I don't think my hair matches my personality. I don't see how it could... Maybe I just don't get it.

I am still learning to love my hair but at the end of the day it is just hair.

Originally Posted by Residual
I think maybe some of you might be missing the point here. It's not the hair. It's deeper than the hair. It's what the hair represents. By going curly I think a lot of women are overcoming some deeper issues. Years of being ridiculed by friends and family for their hair. You pick on one thing long enough and even someone with the best self esteem will start to become self concious of it. By finally accepting their hair for what it is represents a deeper acceptance of themselves and who they are. I think it's a beautiful thing.

I personally was never ridiculed for my hair. My mother made sure that at an early age I would never have self esteem issues. She did a wonderful job (sometimes a little too good). But I do understand that a lot of women have a hard road behind of never being told they were good enough or smart enough or pretty enough. The easiest flaw to pick on would be their curly unruly hair. So of course the subject of the ridicule is going to focus all their anxiety about being judged into their hair. But the beauty of all this is by coming here and learning that their hair can be beautiful and that there are hundreds or even thousands of other people with stories similar to their own who love themselves and their gives them empowerment. It makes them realize that they are worthy - just the way they are. And helps to change a lifetime of feeling inadequate. When they say that their hair reflects their personality they mean that it refelcts their own feelings of self worth and their appreciation for being the person they are. Not trying to change it just to be accpeted. If you understand it in that light it certainly makes is more acceptable to hear them say their hair makes them. Because in a sense their hair has set them free. And if every woman in the world could experience the self esteem boost that this site has given it's members - the world would be a better place!
Originally Posted by tinah
I totally agree with that and can really relate. I got bullied like HELL about my hair, and some of you may know the rest of my story.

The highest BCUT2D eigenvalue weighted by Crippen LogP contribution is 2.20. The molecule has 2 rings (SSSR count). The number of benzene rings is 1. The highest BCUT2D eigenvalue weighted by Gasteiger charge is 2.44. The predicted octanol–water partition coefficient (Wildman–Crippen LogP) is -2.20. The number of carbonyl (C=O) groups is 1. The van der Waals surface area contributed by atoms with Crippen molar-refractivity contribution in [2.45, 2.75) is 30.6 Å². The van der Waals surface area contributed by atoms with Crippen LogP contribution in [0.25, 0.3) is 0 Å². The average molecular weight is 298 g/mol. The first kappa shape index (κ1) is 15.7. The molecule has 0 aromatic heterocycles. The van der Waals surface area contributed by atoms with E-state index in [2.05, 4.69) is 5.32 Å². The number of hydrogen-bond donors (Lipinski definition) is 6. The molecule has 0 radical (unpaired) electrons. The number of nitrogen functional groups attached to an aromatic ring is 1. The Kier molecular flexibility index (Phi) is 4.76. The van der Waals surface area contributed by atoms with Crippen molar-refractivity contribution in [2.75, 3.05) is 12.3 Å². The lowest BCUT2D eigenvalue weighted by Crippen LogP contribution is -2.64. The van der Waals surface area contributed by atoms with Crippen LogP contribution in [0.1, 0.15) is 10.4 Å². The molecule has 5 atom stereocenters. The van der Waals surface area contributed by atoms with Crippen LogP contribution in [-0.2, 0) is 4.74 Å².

I think once I accept my curly hair, I'll be accepting the real me. Now, I know, to some hair is just hair but I've had a really hard life to be honest, so to me, it isn't.
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I also think that curly hair lets us identify with other women. I may not know a single soul on this board in person, but I can bet you have frizzy days, have gone through drawers full of promising products, have been called names as a kid, have had bad haircuts by stylists who had no idea what they were doing, and took a long, long LONG time to figure out what to do with your hair. None of my straight friends went through this - they had other issues. But with my curls, it's no different than being a certain gender or a certain race. It's a group, whether we are an active part of it or not.

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in my opinion, i think embracing curly hair is a way of saying "even tho SOCIETY defines straight as 'the norm' or 'better', i wont let society define ME."
i think that when women chose to go natural that are embracing the idea that everyone is different and beautiful in their own way. and when people try and tell a curly haired person (or atleast me) that their hair is "too wild" or "too crazy", it is empowering to ignore the negativity to feel even better about yourself.
i think its not so much as curly haired women belittling straight hair as it is empowering other curlys to love themselves.
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You said it!!! That's something I've noticed a lot lately and it's a GREAT thing.
Be who you are, and if other people hate... screw 'em!!
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I have been thinking about this for a couple days before I answered.

I am defined by my hair. By letting my hair go curly I am telling society, which says straight and sleek hair is sexy, that it can go to hell. Society doesn't define me, what I am does.
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(I apologise for the length in advance.)

This tendency is something that nearly put me off joining the boards in the first place - but my curiosity about just how good my hair could look overrode it. Then again, with every internet forum that is devoted to x trait (or trend, or whatever), you run the risk of those who are not part of the new group being shunned - particularly if those participating in the forum have ever felt ostracized because of their common trait/interest/etc. You see it absolutely everywhere and there's no way around it... people need to find a scapegoat, someone to blame their own lack of self-confidence or unhappiness on (interestingly, we also feel the need to suggest outward influences for newfound confidence or happiness).